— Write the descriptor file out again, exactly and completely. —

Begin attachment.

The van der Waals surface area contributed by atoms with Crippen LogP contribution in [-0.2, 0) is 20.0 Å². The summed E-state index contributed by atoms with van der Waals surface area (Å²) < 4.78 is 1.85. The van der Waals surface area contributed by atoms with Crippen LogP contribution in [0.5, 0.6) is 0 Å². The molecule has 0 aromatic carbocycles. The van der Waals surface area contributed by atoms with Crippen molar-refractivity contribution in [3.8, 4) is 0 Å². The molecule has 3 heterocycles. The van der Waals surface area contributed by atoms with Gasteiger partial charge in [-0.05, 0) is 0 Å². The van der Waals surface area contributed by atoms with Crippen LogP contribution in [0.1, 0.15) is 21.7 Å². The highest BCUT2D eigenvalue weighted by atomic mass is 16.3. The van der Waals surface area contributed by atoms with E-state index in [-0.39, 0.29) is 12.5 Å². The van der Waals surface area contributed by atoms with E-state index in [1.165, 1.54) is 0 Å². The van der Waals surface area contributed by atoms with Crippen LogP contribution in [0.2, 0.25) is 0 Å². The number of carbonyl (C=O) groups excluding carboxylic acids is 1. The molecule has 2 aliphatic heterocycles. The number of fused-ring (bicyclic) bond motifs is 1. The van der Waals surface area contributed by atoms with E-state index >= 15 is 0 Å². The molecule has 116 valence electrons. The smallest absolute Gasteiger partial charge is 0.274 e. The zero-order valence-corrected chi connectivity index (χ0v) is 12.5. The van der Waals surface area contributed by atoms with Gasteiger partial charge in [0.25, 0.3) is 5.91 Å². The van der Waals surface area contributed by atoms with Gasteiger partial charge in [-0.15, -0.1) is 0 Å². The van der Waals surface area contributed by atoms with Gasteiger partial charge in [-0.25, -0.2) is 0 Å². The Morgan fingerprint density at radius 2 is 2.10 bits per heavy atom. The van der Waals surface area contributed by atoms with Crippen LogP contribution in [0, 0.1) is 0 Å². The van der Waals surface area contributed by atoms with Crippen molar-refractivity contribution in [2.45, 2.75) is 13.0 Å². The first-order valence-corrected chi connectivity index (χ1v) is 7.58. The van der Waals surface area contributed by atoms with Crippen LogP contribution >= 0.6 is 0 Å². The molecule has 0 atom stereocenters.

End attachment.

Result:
The van der Waals surface area contributed by atoms with Crippen LogP contribution in [-0.2, 0) is 20.0 Å². The summed E-state index contributed by atoms with van der Waals surface area (Å²) < 4.78 is 1.85. The van der Waals surface area contributed by atoms with Crippen LogP contribution in [0.5, 0.6) is 0 Å². The molecule has 0 aromatic carbocycles. The van der Waals surface area contributed by atoms with Crippen molar-refractivity contribution in [3.8, 4) is 0 Å². The molecule has 3 heterocycles. The van der Waals surface area contributed by atoms with Gasteiger partial charge in [-0.05, 0) is 0 Å². The van der Waals surface area contributed by atoms with Crippen LogP contribution in [0.1, 0.15) is 21.7 Å². The highest BCUT2D eigenvalue weighted by atomic mass is 16.3. The van der Waals surface area contributed by atoms with E-state index in [-0.39, 0.29) is 12.5 Å². The van der Waals surface area contributed by atoms with E-state index in [1.165, 1.54) is 0 Å². The van der Waals surface area contributed by atoms with Crippen LogP contribution in [0.2, 0.25) is 0 Å². The number of carbonyl (C=O) groups excluding carboxylic acids is 1. The molecule has 2 aliphatic heterocycles. The number of fused-ring (bicyclic) bond motifs is 1. The van der Waals surface area contributed by atoms with E-state index >= 15 is 0 Å². The molecule has 116 valence electrons. The smallest absolute Gasteiger partial charge is 0.274 e. The zero-order valence-corrected chi connectivity index (χ0v) is 12.5. The van der Waals surface area contributed by atoms with Gasteiger partial charge in [0.25, 0.3) is 5.91 Å². The van der Waals surface area contributed by atoms with Gasteiger partial charge in [-0.15, -0.1) is 0 Å². The van der Waals surface area contributed by atoms with Gasteiger partial charge in [-0.25, -0.2) is 0 Å². The Morgan fingerprint density at radius 2 is 2.10 bits per heavy atom. The van der Waals surface area contributed by atoms with Crippen LogP contribution in [0, 0.1) is 0 Å². The van der Waals surface area contributed by atoms with Crippen molar-refractivity contribution in [2.45, 2.75) is 13.0 Å². The first-order valence-corrected chi connectivity index (χ1v) is 7.58. The van der Waals surface area contributed by atoms with Crippen LogP contribution >= 0.6 is 0 Å². The molecule has 0 atom stereocenters.